Google DeepMind wants to define what counts as artificial general intelligence

Google DeepMind wants to define what counts as artificial general | itkovian

To come up with the new definition, the Google DeepMind team started with prominent existing definitions of AGI and drew out what they believe to be their essential common features. 

The team also outlines five ascending levels of AGI: emerging (which in their view includes cutting-edge chatbots like ChatGPT and Bard), competent, expert, virtuoso, and superhuman (performing a wide range of tasks better than all humans, including tasks humans cannot do at all, such as decoding other people’s thoughts, predicting future events, and talking to animals). They note that no level beyond emerging AGI has been achieved.

“This provides some much-needed clarity on the topic,” says Julian Togelius, an AI researcher at New York University, who was not involved in the work. “Too many people sling around the term AGI without having thought much about what they mean.”

The researchers posted their paper online last week with zero fanfare. In an exclusive conversation with two team members—Shane Legg, one of DeepMind’s co-founders, now billed as the company’s chief AGI scientist, and Meredith Ringel Morris, Google DeepMind’s principal scientist for human and AI interaction—I got the lowdown on why they came up with these definitions and what they wanted to achieve.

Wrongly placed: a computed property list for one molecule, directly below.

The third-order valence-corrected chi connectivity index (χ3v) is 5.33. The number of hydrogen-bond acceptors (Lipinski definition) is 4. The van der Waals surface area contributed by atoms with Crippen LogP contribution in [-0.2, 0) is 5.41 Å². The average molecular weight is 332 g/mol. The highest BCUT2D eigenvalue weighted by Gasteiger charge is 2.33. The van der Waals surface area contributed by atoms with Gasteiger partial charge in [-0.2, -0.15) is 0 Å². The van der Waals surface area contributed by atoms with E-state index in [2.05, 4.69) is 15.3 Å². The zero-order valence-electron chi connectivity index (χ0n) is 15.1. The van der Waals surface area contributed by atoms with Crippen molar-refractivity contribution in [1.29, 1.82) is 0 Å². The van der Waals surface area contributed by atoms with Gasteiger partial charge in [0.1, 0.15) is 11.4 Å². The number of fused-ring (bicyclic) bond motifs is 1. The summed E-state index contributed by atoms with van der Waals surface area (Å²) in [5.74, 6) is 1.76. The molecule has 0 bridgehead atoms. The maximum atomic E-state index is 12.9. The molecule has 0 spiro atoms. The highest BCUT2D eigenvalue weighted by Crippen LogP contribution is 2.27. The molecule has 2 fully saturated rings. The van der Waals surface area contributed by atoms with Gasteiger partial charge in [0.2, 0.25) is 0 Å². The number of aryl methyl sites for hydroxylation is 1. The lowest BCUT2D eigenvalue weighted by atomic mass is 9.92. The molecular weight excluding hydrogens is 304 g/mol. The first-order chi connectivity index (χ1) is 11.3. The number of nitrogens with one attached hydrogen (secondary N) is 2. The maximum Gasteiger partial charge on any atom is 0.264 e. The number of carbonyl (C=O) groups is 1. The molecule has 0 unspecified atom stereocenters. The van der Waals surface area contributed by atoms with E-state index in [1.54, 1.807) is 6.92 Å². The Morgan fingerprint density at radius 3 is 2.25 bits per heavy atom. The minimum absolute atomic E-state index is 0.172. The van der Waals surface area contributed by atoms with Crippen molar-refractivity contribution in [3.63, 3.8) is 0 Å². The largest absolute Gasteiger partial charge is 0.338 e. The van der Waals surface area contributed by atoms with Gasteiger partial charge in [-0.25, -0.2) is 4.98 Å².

A sharper definition

“I see so many discussions where people seem to be using the term to mean different things, and that leads to all sorts of confusion,” says Legg, who came up with the term in the first place around 20 years ago. “Now that AGI is becoming such an important topic—you know, even the UK prime minister is talking about it—we need to sharpen up what we mean.”

It wasn’t always this way. Talk of AGI was once derided in serious conversation as vague at best and magical thinking at worst. But buoyed by the hype around generative models, buzz about AGI is now everywhere.

When Legg suggested the term to his former colleague and fellow researcher Ben Goertzel for the title of Goertzel’s 2007 book about future developments in AI, the hand-waviness was kind of the point. “I didn’t have an especially clear definition. I didn’t really feel it was necessary,” says Legg. “I was actually thinking of it more as a field of study, rather than an artifact.”

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